The effectiveness of interventions to increase physical activity. A systematic review

Am J Prev Med. 2002 May;22(4 Suppl):73-107. doi: 10.1016/s0749-3797(02)00434-8.


The Guide to Community Preventive Service's methods for systematic reviews were used to evaluate the effectiveness of various approaches to increasing physical activity: informational, behavioral and social, and environmental and policy approaches. Changes in physical activity behavior and aerobic capacity were used to assess effectiveness. Two informational interventions ("point-of-decision" prompts to encourage stair use and community-wide campaigns) were effective, as were three behavioral and social interventions (school-based physical education, social support in community settings, and individually-adapted health behavior change) and one environmental and policy intervention (creation of or enhanced access to places for physical activity combined with informational outreach activities). Additional information about applicability, other effects, and barriers to implementation are provided for these interventions. Evidence is insufficient to assess a number of interventions: classroom-based health education focused on information provision, and family-based social support (because of inconsistent findings); mass media campaigns and college-based health education and physical education (because of an insufficient number of studies); and classroom-based health education focused on reducing television viewing and video game playing (because of insufficient evidence of an increase in physical activity). These recommendations should serve the needs of researchers, planners, and other public health decision makers.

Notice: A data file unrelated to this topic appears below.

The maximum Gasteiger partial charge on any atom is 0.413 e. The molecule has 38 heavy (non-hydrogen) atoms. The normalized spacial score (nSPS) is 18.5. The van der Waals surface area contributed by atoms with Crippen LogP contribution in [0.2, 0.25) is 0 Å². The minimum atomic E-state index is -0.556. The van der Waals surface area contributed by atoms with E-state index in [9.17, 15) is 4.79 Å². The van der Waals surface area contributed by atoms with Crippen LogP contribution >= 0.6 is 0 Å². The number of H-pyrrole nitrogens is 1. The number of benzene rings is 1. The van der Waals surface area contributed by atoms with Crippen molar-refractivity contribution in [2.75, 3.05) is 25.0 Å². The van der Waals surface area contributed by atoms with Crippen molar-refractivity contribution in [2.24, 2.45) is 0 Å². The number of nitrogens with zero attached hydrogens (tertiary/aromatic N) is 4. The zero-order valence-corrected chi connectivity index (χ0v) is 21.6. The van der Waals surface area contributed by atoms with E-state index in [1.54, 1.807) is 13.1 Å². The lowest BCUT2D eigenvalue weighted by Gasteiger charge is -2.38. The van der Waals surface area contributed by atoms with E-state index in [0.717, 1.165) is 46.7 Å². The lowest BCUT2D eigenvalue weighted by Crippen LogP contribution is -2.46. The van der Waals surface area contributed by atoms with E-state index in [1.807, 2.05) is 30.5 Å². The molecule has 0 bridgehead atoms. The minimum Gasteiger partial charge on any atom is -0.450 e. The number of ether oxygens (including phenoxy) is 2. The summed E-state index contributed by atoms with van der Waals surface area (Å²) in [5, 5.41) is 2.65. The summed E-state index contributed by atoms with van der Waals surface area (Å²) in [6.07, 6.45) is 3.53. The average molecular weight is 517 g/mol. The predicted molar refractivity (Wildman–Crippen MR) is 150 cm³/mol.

Publication types

  • Review
  • Systematic Review

MeSH terms

  • Evidence-Based Medicine
  • Exercise*
  • Health Behavior
  • Health Promotion*
  • Humans
  • Leisure Activities
  • Physical Fitness
  • Preventive Medicine
  • United States